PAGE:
This is Irena Sendler. She was born in Warsaw, Poland, in 1910, and few people had heard of her until she was put forward for the Nobel Peace Prize in 2007.
When Irena was 7, her beloved father died, but she never forgot the most important lesson he taught her: always help those in need.
Following that advice, Irena became a nurse and provided food and clothes to families in poverty. At a time when anti-semitism was on the rise in Europe, Irena continued to help Jewish families like she would any other.
When Poland was occupied by Nazi Germany in 1939, all Jewish families were sent to the Warsaw ghetto. Irena, spurred into action by the ghetto’s horrific conditions, joined an organization dedicated to helping the Jews — even if it meant risking her own life.
Along with others in the organization, Irena began helping Jewish children escape from the ghetto, who would have died if they stayed.
Irena sent the children to shelters or adoptive parents, smuggling them out of the ghetto disguised as sick patients in an ambulance, or hiding them in sacks, trash cans, or even coffins.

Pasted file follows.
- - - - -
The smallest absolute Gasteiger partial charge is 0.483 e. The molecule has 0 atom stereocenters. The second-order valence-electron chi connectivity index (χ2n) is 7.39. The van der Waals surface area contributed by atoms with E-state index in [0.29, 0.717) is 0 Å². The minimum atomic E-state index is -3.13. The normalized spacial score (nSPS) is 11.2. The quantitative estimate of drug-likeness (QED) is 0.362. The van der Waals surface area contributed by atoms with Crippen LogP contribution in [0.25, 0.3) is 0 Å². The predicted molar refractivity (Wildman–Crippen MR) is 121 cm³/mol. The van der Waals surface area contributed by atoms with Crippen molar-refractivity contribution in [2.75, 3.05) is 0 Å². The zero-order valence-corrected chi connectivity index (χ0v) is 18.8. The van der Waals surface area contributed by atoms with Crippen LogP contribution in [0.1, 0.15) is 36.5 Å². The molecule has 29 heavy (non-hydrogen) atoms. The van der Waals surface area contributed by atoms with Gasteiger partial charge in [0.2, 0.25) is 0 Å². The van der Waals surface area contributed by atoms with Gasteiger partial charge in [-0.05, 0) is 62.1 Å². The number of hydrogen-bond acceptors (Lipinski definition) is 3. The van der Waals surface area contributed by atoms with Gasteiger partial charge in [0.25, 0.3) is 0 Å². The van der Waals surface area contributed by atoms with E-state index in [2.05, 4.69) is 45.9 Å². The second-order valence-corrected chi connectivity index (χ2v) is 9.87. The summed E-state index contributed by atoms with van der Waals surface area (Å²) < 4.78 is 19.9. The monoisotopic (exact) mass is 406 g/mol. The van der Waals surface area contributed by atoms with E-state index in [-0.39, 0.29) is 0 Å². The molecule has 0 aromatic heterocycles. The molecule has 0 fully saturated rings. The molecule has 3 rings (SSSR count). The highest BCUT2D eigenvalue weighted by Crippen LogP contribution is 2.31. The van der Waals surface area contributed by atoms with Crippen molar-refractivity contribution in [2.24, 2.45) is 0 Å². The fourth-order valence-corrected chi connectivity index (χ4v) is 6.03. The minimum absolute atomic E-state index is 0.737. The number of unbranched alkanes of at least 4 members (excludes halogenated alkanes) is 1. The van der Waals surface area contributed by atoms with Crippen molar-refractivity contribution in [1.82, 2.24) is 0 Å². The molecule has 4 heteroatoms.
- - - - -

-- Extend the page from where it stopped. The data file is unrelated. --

Irena managed to smuggle over 2,500 children to safety, keeping their information hidden in a tin can in a nearby garden in the hopes that one day she would reunite them with their families.
Sadly, the German authorities eventually discovered Irena’s work. She was imprisoned and tortured for days, but never gave away any information about the children she had freed.
In the end, the Nazis gave up interrogating Irena and sentenced her to death. But that was not to be Irena’s fate — someone bribed a soldier to give her a chance to escape.
From that moment on, Irena lived under a false name, but she never stopped trying to help others.
After the war, Irena dug up the tin can containing all the notes about the children from the ghetto and gave it to a government committee working with Jews who had survived the Holocaust.
She got married, had three children, and lived her life quietly, with few people aware of her incredible bravery.
“The reason I saved those children has its roots in my own childhood,” she explained, “I was raised to believe that we must help those in need, regardless of their nationality or faith.”
Irena was nominated for the Nobel Peace Prize in 2007. A year later at the age of 98, she passed away.
This incredible woman’s story should never be forgotten.